Haunting Words from a Child

In my late teens, I worked at a grocery store after school.  I would get off at 10:00 PM.  I’d grab a treat and settle in for some late night TV.  Often, there would be a scary movie.  By the end of the movie, I would be too afraid to move off the couch.  I was sure some creature was hiding in the house.  I especially didn’t want to put my feet on the floor because I KNEW there was something evil that would cut my ankles.  It was a love/hate relationship with haunted stories.  I was drawn to them but the fear would kick in.

What has been your most haunting experience? What has been the most haunting thing you’ve ever heard?

Since you asked I’ll tell you mine…As a law enforcement chaplain, I was called out to a scene where a man tried to kill his wife.  There were two small boys in the home, ages 6 and 10.  I took the boys aside and placed them in my unmarked unit.  There was not a lot I could say to them; just be available to offer comfort and try to answer any questions they might have.  The youngest had his head down most of the time but the 10-year-old kept looking around as if he had his antenna up.

That’s when he spoke those most haunting words…”THIS MUST BE HARD FOR THE OFFICERS.”  You may ask, “Why is that haunting?” If you grew up in an addictive home like I had you probably have an insight on this subject.  Every dysfunctional family (NEWS FLASH…every family has some degree of dysfunction.  I’m talking major dysfunction) has a HERO.  I know because I  am one.  I’m not bragging here, I wish I didn’t have to play that role but someone had to do it. Because there was a gap in the parenting in my family (especially my Dad), I became the responsible on who took care of the family.  I focused away from my pain by focusing on the other family members to take care of them. That job took away my childhood. 🙁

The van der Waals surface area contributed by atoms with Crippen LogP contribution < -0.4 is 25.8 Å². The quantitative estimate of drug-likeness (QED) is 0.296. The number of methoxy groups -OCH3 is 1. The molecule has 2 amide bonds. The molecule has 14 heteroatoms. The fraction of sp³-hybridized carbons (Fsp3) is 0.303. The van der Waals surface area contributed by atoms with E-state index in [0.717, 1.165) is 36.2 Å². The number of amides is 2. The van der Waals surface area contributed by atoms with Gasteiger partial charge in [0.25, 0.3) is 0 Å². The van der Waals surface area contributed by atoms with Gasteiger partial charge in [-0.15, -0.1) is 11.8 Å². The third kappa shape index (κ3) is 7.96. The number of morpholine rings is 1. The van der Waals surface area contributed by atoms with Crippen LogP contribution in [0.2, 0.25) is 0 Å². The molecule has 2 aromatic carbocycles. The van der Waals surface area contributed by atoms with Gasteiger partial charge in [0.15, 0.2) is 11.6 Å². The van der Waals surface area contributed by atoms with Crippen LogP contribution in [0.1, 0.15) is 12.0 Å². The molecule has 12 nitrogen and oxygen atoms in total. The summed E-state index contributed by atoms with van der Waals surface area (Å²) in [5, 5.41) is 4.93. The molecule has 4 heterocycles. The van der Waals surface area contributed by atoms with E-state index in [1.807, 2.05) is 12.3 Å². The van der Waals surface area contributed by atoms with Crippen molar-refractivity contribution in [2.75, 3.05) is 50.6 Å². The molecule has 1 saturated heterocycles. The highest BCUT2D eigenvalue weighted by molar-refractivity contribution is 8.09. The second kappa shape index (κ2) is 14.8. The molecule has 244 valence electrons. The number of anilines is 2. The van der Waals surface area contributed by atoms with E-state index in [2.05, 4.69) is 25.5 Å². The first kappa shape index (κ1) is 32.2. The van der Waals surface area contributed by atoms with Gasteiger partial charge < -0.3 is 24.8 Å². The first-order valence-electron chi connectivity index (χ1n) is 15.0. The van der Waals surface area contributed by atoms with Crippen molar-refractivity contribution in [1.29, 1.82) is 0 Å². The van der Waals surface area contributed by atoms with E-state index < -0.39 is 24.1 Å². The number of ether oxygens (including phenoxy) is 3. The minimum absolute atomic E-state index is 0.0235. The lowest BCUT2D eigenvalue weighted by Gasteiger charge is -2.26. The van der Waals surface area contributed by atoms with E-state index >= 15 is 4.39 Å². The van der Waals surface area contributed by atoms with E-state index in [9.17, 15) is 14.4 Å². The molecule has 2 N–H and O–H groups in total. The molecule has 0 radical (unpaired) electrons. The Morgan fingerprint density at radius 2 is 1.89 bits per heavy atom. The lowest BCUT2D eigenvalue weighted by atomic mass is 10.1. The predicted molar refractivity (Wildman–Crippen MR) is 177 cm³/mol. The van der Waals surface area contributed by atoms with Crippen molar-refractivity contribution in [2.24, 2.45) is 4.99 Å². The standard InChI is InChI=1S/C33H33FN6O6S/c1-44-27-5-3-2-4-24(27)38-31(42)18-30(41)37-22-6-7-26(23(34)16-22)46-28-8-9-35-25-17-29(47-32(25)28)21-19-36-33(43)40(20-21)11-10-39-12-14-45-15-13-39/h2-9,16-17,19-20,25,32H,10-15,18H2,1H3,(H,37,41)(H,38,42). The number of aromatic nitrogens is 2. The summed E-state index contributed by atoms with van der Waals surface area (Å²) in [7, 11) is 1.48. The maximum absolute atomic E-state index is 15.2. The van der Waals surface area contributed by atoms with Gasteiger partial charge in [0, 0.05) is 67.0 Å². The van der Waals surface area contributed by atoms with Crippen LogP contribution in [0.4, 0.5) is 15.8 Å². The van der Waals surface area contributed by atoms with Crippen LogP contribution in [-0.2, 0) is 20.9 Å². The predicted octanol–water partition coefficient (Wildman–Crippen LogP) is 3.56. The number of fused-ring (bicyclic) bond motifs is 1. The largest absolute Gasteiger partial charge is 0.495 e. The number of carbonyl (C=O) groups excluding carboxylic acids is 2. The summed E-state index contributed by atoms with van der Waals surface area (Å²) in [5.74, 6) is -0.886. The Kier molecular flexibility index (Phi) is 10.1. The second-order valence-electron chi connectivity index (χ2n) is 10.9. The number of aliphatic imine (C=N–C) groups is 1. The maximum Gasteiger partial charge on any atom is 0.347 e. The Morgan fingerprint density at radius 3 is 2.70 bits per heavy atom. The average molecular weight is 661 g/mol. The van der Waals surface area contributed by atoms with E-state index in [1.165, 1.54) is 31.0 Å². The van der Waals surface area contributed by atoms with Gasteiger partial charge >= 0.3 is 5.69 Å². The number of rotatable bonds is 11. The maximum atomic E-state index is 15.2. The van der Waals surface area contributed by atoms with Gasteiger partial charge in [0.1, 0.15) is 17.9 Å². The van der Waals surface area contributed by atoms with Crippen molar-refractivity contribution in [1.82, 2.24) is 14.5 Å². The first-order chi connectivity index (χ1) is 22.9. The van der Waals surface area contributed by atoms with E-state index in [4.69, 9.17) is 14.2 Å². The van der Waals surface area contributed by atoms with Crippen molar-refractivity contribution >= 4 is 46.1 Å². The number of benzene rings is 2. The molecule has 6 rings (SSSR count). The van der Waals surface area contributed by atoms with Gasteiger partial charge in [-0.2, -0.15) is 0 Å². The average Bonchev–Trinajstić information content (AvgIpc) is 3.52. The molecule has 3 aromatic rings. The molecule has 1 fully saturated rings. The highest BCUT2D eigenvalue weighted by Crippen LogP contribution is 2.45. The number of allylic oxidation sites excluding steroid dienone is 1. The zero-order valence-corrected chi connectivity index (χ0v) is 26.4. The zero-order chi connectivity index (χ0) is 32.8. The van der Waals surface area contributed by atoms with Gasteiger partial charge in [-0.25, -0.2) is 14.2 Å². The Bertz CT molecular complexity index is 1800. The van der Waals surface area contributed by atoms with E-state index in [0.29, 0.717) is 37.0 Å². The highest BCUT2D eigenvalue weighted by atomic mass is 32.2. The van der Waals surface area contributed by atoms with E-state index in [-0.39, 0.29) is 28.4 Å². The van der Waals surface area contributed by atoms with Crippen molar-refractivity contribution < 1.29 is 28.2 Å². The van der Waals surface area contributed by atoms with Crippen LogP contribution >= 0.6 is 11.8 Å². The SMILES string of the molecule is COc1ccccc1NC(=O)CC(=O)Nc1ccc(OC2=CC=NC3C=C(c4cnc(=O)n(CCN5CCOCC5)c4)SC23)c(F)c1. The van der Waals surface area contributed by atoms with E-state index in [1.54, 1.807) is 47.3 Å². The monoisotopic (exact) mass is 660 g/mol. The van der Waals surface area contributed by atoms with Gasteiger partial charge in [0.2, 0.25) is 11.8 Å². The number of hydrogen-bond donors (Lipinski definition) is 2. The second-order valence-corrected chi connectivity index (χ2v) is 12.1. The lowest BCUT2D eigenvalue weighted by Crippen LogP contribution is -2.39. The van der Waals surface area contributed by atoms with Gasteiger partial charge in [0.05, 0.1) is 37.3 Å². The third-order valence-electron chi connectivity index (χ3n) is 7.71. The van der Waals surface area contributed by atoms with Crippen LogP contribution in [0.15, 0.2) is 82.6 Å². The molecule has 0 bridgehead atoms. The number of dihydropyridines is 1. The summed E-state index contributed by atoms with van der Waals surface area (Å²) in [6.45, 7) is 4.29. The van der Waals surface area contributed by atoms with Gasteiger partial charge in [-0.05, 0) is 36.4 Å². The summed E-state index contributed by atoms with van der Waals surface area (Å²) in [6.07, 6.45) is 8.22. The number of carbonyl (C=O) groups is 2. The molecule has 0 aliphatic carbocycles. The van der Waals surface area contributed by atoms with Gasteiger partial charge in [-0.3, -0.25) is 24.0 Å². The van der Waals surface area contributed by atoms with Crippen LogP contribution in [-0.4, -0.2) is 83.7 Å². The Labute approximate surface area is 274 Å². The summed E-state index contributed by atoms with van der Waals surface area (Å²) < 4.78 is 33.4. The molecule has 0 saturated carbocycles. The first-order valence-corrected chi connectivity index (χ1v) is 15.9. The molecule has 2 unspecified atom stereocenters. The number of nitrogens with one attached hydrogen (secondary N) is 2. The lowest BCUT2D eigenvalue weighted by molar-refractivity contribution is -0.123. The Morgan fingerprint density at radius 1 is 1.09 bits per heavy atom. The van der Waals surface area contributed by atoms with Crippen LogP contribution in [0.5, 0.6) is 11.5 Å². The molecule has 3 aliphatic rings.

That brings us back to the 10-year-old sitting in my car.  When he said those haunting words: “This must be hard for the officers,” he was trivializing his own pain and was more concerned for those around him.  I knew what that boy was going through and I couldn’t change his situation. I hate that!


  • Perhaps you have been the family “hero” and need to know that there are others out there who understand your situation. You can seek out Al-anon or some other group that helps co-dependents (another name for the rescuer and/or hero).
  • Knowing this can help you better relate to your friends and social contacts.
  • It can help you understand your family dynamics and relationships. In the process, you may find out that you are a family Hero.

(c) Wally Johnston 2017


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